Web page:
"Today, on Valentine's Day, we are reminded that marriage is about love, commitment, and family. Same-sex families should have certainty and the freedom to live without fear that their marriage could be taken from them," stated EQCA Executive Director Tony Hoang, a gay man. "The overwhelming majority of Californians — 71%, an all-time high which includes people from across the political spectrum — support the freedom to marry for same-sex couples. Equality California is committed to continue addressing the pressing issues facing the LGBTQ+ community, including the alarming increase of anti-LGBTQ+ attacks against the trans community while advancing this constitutional amendment."

Leaders of several LGBTQ and allied organizations expressed support for the new constitutional amendment.

"While LGBTQ+ Californians enjoy some of the strongest legal protections in the country, vestiges of discrimination still linger in our Constitution and our culture. The repeal of Prop 8 is one critical step toward ensuring lived equality for all," stated Carlos Marquez III, executive director of American Civil Liberties Union California Action. "We look forward to working with our coalition partners, Assemblymember Low, members of the LGBTQ Legislative Caucus, and legislative leadership on this repeal effort as well as the other work ahead, which must include making additional investments particularly in our trans communities, who continue to experience violence, discrimination, and injustice."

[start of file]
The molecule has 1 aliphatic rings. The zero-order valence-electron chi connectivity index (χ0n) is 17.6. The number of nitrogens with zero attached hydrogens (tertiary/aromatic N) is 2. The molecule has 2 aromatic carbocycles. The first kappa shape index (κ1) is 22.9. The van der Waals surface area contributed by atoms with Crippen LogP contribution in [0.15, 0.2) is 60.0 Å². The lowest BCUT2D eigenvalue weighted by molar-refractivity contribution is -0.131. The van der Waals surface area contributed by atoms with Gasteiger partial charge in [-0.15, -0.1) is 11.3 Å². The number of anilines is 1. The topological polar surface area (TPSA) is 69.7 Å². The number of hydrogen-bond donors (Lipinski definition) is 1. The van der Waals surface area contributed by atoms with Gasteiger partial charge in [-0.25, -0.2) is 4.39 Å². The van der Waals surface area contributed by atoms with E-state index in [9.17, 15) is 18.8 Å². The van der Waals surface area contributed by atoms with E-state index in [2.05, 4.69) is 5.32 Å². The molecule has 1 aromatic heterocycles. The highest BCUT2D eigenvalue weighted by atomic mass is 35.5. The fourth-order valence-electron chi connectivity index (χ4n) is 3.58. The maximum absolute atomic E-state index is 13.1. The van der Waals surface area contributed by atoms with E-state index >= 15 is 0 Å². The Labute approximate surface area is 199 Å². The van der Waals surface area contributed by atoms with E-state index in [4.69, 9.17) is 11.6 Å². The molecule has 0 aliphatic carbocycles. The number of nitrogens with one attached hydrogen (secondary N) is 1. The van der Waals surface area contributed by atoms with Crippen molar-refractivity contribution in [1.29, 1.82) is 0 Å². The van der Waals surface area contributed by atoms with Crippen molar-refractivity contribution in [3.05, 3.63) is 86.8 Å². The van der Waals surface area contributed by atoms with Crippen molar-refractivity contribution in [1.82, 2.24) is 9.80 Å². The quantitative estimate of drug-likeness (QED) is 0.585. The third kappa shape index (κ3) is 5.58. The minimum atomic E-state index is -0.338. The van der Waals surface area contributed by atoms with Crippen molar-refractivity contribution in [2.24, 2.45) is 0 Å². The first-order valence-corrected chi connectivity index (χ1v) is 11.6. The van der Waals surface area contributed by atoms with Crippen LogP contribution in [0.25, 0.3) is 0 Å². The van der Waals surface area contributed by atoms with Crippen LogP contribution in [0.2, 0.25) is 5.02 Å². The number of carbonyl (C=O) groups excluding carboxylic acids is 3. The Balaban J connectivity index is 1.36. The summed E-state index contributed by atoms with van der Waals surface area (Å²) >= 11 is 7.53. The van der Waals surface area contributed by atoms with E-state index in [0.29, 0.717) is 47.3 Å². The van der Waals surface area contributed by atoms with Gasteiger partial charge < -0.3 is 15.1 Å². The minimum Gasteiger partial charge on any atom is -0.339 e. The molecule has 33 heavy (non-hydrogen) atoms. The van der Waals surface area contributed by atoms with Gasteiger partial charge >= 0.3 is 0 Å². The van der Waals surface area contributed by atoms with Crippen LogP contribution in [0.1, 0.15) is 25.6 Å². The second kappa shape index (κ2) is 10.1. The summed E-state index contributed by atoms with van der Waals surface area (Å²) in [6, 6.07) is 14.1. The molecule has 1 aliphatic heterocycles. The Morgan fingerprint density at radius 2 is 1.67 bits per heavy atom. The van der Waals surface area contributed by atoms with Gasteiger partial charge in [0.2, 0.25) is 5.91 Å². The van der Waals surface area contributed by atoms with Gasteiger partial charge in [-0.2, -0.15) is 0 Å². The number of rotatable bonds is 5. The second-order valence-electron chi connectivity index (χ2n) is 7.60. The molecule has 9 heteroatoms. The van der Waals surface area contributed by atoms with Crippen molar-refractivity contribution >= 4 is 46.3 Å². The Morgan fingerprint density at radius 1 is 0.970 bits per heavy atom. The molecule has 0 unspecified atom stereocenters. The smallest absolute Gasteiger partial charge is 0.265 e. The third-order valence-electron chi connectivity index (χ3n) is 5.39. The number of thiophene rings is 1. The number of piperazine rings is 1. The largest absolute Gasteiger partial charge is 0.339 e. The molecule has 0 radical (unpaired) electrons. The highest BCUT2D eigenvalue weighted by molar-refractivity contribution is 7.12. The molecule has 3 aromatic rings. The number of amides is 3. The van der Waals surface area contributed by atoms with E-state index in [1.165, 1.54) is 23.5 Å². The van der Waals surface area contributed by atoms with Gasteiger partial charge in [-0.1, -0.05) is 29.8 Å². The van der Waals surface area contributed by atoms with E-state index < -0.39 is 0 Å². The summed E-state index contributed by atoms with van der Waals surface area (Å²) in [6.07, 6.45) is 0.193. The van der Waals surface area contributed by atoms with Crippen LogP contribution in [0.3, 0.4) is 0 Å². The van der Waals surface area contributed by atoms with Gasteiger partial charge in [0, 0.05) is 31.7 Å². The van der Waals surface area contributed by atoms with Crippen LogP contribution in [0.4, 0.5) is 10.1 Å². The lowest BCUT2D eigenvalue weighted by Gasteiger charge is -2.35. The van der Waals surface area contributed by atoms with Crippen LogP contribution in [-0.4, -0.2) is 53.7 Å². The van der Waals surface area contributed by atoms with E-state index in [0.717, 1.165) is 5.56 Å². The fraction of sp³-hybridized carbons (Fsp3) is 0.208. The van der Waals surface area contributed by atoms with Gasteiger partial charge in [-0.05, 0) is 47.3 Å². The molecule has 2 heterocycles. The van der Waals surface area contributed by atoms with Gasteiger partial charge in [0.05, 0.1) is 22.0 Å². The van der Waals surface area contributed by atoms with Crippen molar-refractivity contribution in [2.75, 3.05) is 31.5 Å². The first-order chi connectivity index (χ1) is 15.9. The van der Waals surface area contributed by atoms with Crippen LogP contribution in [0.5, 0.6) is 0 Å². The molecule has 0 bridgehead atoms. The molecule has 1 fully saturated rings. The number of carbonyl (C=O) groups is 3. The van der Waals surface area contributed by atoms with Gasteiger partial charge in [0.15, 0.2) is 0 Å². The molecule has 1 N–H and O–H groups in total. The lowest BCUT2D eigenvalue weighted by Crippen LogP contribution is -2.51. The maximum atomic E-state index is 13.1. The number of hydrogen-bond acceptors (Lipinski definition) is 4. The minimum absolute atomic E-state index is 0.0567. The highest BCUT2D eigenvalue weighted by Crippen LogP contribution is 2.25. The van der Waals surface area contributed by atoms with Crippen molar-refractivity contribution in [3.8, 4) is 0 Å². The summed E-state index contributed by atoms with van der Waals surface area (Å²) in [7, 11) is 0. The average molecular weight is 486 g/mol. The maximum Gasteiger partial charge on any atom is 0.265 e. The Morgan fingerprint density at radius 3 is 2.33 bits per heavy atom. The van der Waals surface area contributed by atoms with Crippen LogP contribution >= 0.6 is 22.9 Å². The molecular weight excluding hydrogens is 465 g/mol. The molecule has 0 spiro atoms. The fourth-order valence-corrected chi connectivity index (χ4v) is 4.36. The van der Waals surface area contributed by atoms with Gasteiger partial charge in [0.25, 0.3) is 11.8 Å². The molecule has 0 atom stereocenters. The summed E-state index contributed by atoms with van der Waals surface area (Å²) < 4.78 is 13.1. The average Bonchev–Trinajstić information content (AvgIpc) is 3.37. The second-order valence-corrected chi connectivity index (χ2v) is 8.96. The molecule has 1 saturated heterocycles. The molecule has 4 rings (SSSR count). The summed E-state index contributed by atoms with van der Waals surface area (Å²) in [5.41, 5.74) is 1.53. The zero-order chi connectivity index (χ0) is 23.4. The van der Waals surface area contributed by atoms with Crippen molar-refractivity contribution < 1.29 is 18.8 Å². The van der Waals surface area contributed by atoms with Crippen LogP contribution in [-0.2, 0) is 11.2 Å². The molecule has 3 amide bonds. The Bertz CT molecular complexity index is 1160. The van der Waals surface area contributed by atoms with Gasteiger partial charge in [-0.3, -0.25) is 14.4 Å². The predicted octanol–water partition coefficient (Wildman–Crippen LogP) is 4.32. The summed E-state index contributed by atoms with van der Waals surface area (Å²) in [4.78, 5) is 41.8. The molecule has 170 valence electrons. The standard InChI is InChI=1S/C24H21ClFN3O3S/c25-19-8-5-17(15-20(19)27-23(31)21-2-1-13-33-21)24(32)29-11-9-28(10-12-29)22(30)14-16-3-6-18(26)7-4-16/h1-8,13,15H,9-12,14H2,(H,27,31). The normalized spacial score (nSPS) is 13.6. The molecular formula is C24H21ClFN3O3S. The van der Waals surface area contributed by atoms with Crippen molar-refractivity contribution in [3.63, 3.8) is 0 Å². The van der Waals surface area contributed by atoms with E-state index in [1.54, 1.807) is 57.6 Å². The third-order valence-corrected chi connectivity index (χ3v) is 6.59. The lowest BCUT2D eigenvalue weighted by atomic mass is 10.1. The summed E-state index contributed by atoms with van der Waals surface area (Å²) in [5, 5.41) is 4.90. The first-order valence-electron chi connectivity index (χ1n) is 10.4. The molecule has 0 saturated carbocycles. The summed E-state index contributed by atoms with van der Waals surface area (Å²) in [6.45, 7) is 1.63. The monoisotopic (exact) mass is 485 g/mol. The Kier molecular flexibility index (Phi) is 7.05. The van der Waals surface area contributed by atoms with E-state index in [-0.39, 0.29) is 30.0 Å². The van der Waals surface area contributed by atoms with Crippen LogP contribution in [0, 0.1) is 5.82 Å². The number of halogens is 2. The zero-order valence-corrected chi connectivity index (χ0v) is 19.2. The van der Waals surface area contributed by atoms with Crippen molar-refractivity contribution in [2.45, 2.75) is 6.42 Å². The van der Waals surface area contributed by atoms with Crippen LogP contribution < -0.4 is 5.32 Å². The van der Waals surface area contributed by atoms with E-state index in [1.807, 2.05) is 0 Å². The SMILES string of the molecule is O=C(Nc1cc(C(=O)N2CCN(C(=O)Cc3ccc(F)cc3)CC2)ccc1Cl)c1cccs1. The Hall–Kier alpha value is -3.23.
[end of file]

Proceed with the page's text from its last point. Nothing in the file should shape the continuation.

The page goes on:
The national Human Rights Campaign also weighed in.

"The right to marry is fundamental. All couples deserve to know that their marriages are secure and recognized in the eyes of the law," stated HRC President Kelley Robinson, a queer woman. "We are proud to support this effort to repeal Proposition 8, and we will do whatever it takes to ensure that marriage equality remains the law of the land in this country. We also know that removing this hateful language from the state's constitution will not end the ongoing deadly violence, legislative assaults and constant threats facing LGBTQ+ people across the country, especially our transgender community, and we look forward to continuing to fight for full equality for everyone in our community, without exception."

Imani Rupert-Gordon, a queer woman who's executive director of the National Center for Lesbian Rights, in December declined to talk with the B.A.R. about what was at the time a potential amendment. She is now on board.

"We are grateful to Assemblymember Low and Senator Wiener for taking this critical first step to remove this shameful endorsement of inequality from California's Constitution," Rupert-Gordon stated. "Especially when LGBTQ+ people are under attack in so many states across the country, it is more essential than ever that California lead the way in affirming the equal dignity of every person, regardless of their race, religion, ethnicity, ability, gender, sexual orientation or gender identity. Repealing Prop 8 is an important part of a much larger battle."

Help keep the Bay Area Reporter going in these tough times. To support local, independent, LGBTQ journalism, consider becoming a BAR member.

Featured Local Savings